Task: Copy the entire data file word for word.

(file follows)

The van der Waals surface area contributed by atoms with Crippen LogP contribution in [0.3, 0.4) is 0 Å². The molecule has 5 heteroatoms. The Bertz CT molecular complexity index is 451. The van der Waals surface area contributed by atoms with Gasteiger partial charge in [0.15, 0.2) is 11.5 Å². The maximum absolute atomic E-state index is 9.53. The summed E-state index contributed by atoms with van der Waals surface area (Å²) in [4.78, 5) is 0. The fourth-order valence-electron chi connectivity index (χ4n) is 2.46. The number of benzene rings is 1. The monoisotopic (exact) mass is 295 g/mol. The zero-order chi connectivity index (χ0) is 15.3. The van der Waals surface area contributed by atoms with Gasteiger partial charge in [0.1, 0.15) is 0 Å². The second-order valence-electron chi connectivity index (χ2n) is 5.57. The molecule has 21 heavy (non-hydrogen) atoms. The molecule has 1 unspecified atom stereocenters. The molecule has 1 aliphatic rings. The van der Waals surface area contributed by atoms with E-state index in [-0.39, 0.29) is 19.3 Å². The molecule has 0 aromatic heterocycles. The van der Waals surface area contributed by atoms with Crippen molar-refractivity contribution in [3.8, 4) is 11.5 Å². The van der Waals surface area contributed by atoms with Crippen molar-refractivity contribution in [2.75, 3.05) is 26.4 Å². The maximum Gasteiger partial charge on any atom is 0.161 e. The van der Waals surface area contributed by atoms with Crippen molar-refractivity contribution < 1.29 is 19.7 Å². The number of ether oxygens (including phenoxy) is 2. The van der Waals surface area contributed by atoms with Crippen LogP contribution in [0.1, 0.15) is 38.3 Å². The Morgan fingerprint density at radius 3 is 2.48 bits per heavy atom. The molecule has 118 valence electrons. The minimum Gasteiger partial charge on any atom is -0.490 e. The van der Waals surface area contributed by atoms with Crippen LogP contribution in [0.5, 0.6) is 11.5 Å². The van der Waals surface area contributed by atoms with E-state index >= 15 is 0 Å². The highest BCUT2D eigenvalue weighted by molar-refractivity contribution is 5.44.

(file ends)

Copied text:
The van der Waals surface area contributed by atoms with Crippen LogP contribution in [0.3, 0.4) is 0 Å². The molecule has 5 heteroatoms. The Bertz CT molecular complexity index is 451. The van der Waals surface area contributed by atoms with Gasteiger partial charge in [0.15, 0.2) is 11.5 Å². The maximum absolute atomic E-state index is 9.53. The summed E-state index contributed by atoms with van der Waals surface area (Å²) in [4.78, 5) is 0. The fourth-order valence-electron chi connectivity index (χ4n) is 2.46. The number of benzene rings is 1. The monoisotopic (exact) mass is 295 g/mol. The zero-order chi connectivity index (χ0) is 15.3. The van der Waals surface area contributed by atoms with Gasteiger partial charge in [0.1, 0.15) is 0 Å². The second-order valence-electron chi connectivity index (χ2n) is 5.57. The molecule has 21 heavy (non-hydrogen) atoms. The molecule has 1 unspecified atom stereocenters. The molecule has 1 aliphatic rings. The van der Waals surface area contributed by atoms with E-state index in [-0.39, 0.29) is 19.3 Å². The molecule has 0 aromatic heterocycles. The van der Waals surface area contributed by atoms with Crippen molar-refractivity contribution in [3.8, 4) is 11.5 Å². The van der Waals surface area contributed by atoms with Crippen molar-refractivity contribution in [2.75, 3.05) is 26.4 Å². The maximum Gasteiger partial charge on any atom is 0.161 e. The van der Waals surface area contributed by atoms with Crippen molar-refractivity contribution < 1.29 is 19.7 Å². The number of ether oxygens (including phenoxy) is 2. The van der Waals surface area contributed by atoms with Crippen LogP contribution in [0.1, 0.15) is 38.3 Å². The Morgan fingerprint density at radius 3 is 2.48 bits per heavy atom. The molecule has 118 valence electrons. The minimum Gasteiger partial charge on any atom is -0.490 e. The van der Waals surface area contributed by atoms with Crippen LogP contribution in [0.5, 0.6) is 11.5 Å². The van der Waals surface area contributed by atoms with E-state index >= 15 is 0 Å². The highest BCUT2D eigenvalue weighted by molar-refractivity contribution is 5.44.